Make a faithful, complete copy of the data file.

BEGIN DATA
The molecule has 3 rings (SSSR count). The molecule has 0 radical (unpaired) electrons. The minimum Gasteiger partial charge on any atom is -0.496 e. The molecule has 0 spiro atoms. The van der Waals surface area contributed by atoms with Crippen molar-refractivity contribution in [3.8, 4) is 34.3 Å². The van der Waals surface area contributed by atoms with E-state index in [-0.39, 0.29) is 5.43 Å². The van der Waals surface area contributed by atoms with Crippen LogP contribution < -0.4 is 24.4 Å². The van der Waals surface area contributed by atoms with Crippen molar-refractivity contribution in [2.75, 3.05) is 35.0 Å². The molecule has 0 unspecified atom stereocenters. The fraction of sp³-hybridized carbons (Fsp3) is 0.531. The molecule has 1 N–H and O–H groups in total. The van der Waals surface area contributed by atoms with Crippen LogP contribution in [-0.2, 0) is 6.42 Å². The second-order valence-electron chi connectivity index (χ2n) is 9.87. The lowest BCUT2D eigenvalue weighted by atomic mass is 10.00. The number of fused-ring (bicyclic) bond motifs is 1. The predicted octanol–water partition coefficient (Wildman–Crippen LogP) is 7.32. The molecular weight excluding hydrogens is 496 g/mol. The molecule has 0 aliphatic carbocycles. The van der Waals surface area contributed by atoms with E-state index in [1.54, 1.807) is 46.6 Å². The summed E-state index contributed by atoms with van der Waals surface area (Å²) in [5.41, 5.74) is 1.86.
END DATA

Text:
The molecule has 3 rings (SSSR count). The molecule has 0 radical (unpaired) electrons. The minimum Gasteiger partial charge on any atom is -0.496 e. The molecule has 0 spiro atoms. The van der Waals surface area contributed by atoms with Crippen molar-refractivity contribution in [3.8, 4) is 34.3 Å². The van der Waals surface area contributed by atoms with E-state index in [-0.39, 0.29) is 5.43 Å². The van der Waals surface area contributed by atoms with Crippen LogP contribution < -0.4 is 24.4 Å². The van der Waals surface area contributed by atoms with Crippen molar-refractivity contribution in [2.75, 3.05) is 35.0 Å². The molecule has 0 unspecified atom stereocenters. The fraction of sp³-hybridized carbons (Fsp3) is 0.531. The molecule has 1 N–H and O–H groups in total. The van der Waals surface area contributed by atoms with Crippen LogP contribution in [-0.2, 0) is 6.42 Å². The second-order valence-electron chi connectivity index (χ2n) is 9.87. The lowest BCUT2D eigenvalue weighted by atomic mass is 10.00. The number of fused-ring (bicyclic) bond motifs is 1. The predicted octanol–water partition coefficient (Wildman–Crippen LogP) is 7.32. The molecular weight excluding hydrogens is 496 g/mol. The molecule has 0 aliphatic carbocycles. The van der Waals surface area contributed by atoms with E-state index in [1.54, 1.807) is 46.6 Å². The summed E-state index contributed by atoms with van der Waals surface area (Å²) in [5.41, 5.74) is 1.86.